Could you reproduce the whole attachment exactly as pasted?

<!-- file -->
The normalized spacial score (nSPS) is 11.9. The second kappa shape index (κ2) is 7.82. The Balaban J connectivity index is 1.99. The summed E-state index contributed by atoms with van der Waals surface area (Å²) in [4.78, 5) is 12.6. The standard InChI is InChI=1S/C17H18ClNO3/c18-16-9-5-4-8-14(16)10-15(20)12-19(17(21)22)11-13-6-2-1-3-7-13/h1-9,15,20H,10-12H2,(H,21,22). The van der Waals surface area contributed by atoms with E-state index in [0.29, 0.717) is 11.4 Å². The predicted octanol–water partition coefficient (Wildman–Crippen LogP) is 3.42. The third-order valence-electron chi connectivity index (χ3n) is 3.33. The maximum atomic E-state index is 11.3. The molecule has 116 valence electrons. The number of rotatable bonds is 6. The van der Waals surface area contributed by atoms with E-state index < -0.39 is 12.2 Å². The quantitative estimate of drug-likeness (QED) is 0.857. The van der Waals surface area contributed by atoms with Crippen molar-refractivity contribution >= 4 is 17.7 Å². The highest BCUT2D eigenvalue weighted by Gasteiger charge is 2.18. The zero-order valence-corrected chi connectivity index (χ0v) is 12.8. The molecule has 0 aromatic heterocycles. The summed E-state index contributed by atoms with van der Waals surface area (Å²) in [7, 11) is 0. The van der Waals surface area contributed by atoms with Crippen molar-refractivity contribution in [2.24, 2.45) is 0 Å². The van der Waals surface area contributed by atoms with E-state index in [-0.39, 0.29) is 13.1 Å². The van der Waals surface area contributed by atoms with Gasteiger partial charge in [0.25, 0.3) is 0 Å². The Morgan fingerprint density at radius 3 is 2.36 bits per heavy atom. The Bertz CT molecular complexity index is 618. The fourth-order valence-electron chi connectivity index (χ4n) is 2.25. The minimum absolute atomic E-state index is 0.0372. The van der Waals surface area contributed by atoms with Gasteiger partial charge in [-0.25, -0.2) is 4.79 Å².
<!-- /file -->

The normalized spacial score (nSPS) is 11.9. The second kappa shape index (κ2) is 7.82. The Balaban J connectivity index is 1.99. The summed E-state index contributed by atoms with van der Waals surface area (Å²) in [4.78, 5) is 12.6. The standard InChI is InChI=1S/C17H18ClNO3/c18-16-9-5-4-8-14(16)10-15(20)12-19(17(21)22)11-13-6-2-1-3-7-13/h1-9,15,20H,10-12H2,(H,21,22). The van der Waals surface area contributed by atoms with E-state index in [0.29, 0.717) is 11.4 Å². The predicted octanol–water partition coefficient (Wildman–Crippen LogP) is 3.42. The third-order valence-electron chi connectivity index (χ3n) is 3.33. The maximum atomic E-state index is 11.3. The molecule has 116 valence electrons. The number of rotatable bonds is 6. The van der Waals surface area contributed by atoms with E-state index < -0.39 is 12.2 Å². The quantitative estimate of drug-likeness (QED) is 0.857. The van der Waals surface area contributed by atoms with Crippen molar-refractivity contribution >= 4 is 17.7 Å². The highest BCUT2D eigenvalue weighted by Gasteiger charge is 2.18. The zero-order valence-corrected chi connectivity index (χ0v) is 12.8. The molecule has 0 aromatic heterocycles. The summed E-state index contributed by atoms with van der Waals surface area (Å²) in [7, 11) is 0. The van der Waals surface area contributed by atoms with Crippen molar-refractivity contribution in [2.24, 2.45) is 0 Å². The van der Waals surface area contributed by atoms with E-state index in [-0.39, 0.29) is 13.1 Å². The van der Waals surface area contributed by atoms with Gasteiger partial charge in [0.25, 0.3) is 0 Å². The Morgan fingerprint density at radius 3 is 2.36 bits per heavy atom. The Bertz CT molecular complexity index is 618. The fourth-order valence-electron chi connectivity index (χ4n) is 2.25. The minimum absolute atomic E-state index is 0.0372. The van der Waals surface area contributed by atoms with Gasteiger partial charge in [-0.25, -0.2) is 4.79 Å².